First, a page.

O'Driscoll gives captain Heaslip his full backing


Reducing his role to something less than a leader seems strangely ill-fitting. But the former Irish captain, Brian O’Driscoll, believes the volume of critical flak landing on and around Jamie Heaslip in recent days has been totally unwarranted and his role now is to unequivocally support the current captain.

O’Driscoll, who has revised his job to that of “a senior player”, took over the Irish captaincy from Keith Wood in 2003 and held it until this season. In a straight bat defence he believes the attention Heaslip received after the disappointing performance against Scotland on Sunday was “pretty harsh” and that the number eight is “doing a good job”.

He added in a wide-ranging interview yesterday that his own presence in the Irish team may contribute to Heaslip’s pressure and that he would finally make up his mind about his own future in the game before the Lions summer tour to Australia in June.

Not clear in his mind

Any decision after the Lions’ tour would be too late as the IRFU have already asked him to discuss conditions around continuing to play next season. His thoughts on that are not yet “clear in his mind”.

The Irish centre also suggested he may not be able to call time on Ireland and continue playing with Leinster and may bring his career entirely to a close if he decides to stop competing after this season.

“No one cracks it in the first three or four games as captain,” he said. “You constantly get better the more you do it and I have absolutely no concerns about him.

“I think some of the criticism by the sounds of things is pretty harsh. I think Jamie is doing a good job.”

With poor results pressure follows and the first to feel the squeeze have been the coach and captain as leaders of the team. Heaslip was also disappointed with his own performance against England, which may have compounded the sense of building criticism.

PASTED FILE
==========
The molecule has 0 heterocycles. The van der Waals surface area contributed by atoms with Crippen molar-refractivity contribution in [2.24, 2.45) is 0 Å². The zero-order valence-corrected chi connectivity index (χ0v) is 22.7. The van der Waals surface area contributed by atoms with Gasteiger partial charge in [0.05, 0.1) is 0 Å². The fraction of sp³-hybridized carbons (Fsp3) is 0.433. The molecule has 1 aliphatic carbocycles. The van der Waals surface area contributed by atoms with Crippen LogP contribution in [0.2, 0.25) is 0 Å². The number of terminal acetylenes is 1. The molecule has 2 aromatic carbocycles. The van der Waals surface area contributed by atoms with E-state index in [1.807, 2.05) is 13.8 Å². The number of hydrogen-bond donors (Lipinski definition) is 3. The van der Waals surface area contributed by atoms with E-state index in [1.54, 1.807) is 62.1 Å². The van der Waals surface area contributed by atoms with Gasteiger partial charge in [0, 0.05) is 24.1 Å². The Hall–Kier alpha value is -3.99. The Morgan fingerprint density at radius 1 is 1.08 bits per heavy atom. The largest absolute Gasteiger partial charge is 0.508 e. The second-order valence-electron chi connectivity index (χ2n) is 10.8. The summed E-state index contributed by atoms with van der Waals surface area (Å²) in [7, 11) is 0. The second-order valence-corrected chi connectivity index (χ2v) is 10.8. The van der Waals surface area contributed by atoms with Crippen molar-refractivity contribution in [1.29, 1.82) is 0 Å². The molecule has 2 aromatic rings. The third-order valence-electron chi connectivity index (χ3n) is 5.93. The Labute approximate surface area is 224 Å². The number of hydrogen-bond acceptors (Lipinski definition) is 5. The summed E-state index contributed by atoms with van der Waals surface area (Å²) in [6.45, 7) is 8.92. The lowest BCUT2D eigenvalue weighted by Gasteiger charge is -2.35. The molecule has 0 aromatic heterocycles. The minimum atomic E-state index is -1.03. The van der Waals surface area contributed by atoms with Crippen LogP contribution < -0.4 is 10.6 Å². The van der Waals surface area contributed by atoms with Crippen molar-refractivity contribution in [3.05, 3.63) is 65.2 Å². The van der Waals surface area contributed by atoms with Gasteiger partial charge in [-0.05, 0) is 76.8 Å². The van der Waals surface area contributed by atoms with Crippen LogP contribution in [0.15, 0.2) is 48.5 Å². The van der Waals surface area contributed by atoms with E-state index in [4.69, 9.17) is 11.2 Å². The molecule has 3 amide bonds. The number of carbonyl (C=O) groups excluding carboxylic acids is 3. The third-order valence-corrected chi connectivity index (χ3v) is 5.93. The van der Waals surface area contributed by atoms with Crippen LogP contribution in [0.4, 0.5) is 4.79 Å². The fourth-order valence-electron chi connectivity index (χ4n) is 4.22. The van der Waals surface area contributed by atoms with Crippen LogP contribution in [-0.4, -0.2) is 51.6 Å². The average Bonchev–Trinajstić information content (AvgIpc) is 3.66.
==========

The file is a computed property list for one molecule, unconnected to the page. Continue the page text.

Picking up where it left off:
Support of the team

O’Driscoll conceded that while it did not work out at the weekend in some choices, notably kicking to touch instead of taking early points, Heaslip continues to have the support of all the team.

“That is what Jamie did with a little bit of advice from other people that I’m sure he took on board,” said O’Driscoll. “It didn’t work out on the weekend. On another day we would have scored a driven maul. Everyone would have been slapping him on the back.

“I am certainly not going to say he is not doing a good job because he absolutely is and he has got everyone’s full backing.”

As a 24-year-old, O’Driscoll was given the captain’s role although the shadow cast by the iconic Wood, was lessened because the hooker was injured and subsequently retired when O’Driscoll was established. There wasn’t the public swapping of the arm band and shrill accusations of disrespect, but more of an orderly changing of the guard.

“Keith wasn’t playing,” he said. “Initially he was injured when I took over the captaincy so I wasn’t in the same team. The pressure from taking over from someone who was an icon in Irish rugby . . . I just realised I needed to do it my own way, I couldn’t be a copy-cat. It’s about finding your own way and Jamie is doing that.”

But because he, as an iconic centre, remains a central part of the team, the pressure on Heaslip maybe greater than if O’Driscoll were not there, as it was with Wood in 2003.

“Maybe, I don’t know, you would have to ask Jamie that and I’m not going to answer for him. I don’t know how he sees it.

“I would say it would have been more difficult for me to captain the team with Keith in it. I’ve been very open in saying that yes I was disappointed.

“But I have parked that and now I am 100 per cent able to be a senior player and be a help. It’s not about individual satisfaction or disappointment of being captain or not being captain, now it’s about trying to look at the bigger picture of the team. I’m just trying to weigh in behind Jamie.”

More play-time

How long that will continue is in O’Driscoll’s hands alone. He is “generating an opinion” in his head about how much longer he has in the game but first needs more play-time.

“Nathan Hines, Ian Gough, Shawsy, Thorn, Leo – he’s about 40 isn’t he,” quips the centre. All hard men though?

“They are,” he says. “But they’re all in third gear, they don’t have to hit fifth . . .”

There will be no procrastinating until July before he makes a call, he said. There will be no mulling over it on the Lions tour.

“I don’t know if I’d be able to leave it that late,” he says. “I’d imagine I’d have to make a decision . . . if I was selected to go on that tour, I’d imagine they’d need for both the union’s and Leinster’s sake to pull the trigger a little bit before.”

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